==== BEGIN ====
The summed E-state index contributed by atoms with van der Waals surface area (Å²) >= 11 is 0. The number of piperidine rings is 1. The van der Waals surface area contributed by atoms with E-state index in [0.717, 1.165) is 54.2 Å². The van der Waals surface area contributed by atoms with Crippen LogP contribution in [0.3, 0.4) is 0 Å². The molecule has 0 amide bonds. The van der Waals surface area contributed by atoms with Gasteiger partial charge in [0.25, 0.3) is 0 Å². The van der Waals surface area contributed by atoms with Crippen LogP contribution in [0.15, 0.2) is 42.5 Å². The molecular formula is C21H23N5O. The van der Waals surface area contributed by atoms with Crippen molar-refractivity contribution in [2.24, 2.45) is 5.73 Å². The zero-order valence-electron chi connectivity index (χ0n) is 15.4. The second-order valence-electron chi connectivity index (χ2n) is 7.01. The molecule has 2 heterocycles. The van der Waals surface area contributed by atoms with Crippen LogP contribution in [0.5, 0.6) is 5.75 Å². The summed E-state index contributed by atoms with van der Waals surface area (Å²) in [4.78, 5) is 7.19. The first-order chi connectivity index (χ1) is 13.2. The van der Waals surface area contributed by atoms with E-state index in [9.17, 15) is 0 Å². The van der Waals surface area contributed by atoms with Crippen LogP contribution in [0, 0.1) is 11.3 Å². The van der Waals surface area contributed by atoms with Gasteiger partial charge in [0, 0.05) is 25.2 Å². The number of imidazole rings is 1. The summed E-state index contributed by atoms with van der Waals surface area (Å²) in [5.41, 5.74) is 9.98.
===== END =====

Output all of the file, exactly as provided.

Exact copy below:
The summed E-state index contributed by atoms with van der Waals surface area (Å²) >= 11 is 0. The number of piperidine rings is 1. The van der Waals surface area contributed by atoms with E-state index in [0.717, 1.165) is 54.2 Å². The van der Waals surface area contributed by atoms with Crippen LogP contribution in [0.3, 0.4) is 0 Å². The molecule has 0 amide bonds. The van der Waals surface area contributed by atoms with Gasteiger partial charge in [0.25, 0.3) is 0 Å². The van der Waals surface area contributed by atoms with Crippen LogP contribution in [0.15, 0.2) is 42.5 Å². The molecular formula is C21H23N5O. The van der Waals surface area contributed by atoms with Crippen molar-refractivity contribution in [2.24, 2.45) is 5.73 Å². The zero-order valence-electron chi connectivity index (χ0n) is 15.4. The second-order valence-electron chi connectivity index (χ2n) is 7.01. The molecule has 2 heterocycles. The van der Waals surface area contributed by atoms with Crippen LogP contribution in [0.5, 0.6) is 5.75 Å². The summed E-state index contributed by atoms with van der Waals surface area (Å²) in [4.78, 5) is 7.19. The first-order chi connectivity index (χ1) is 13.2. The van der Waals surface area contributed by atoms with E-state index in [9.17, 15) is 0 Å². The van der Waals surface area contributed by atoms with Crippen LogP contribution in [0, 0.1) is 11.3 Å². The van der Waals surface area contributed by atoms with Gasteiger partial charge in [0, 0.05) is 25.2 Å². The number of imidazole rings is 1. The summed E-state index contributed by atoms with van der Waals surface area (Å²) in [5.41, 5.74) is 9.98.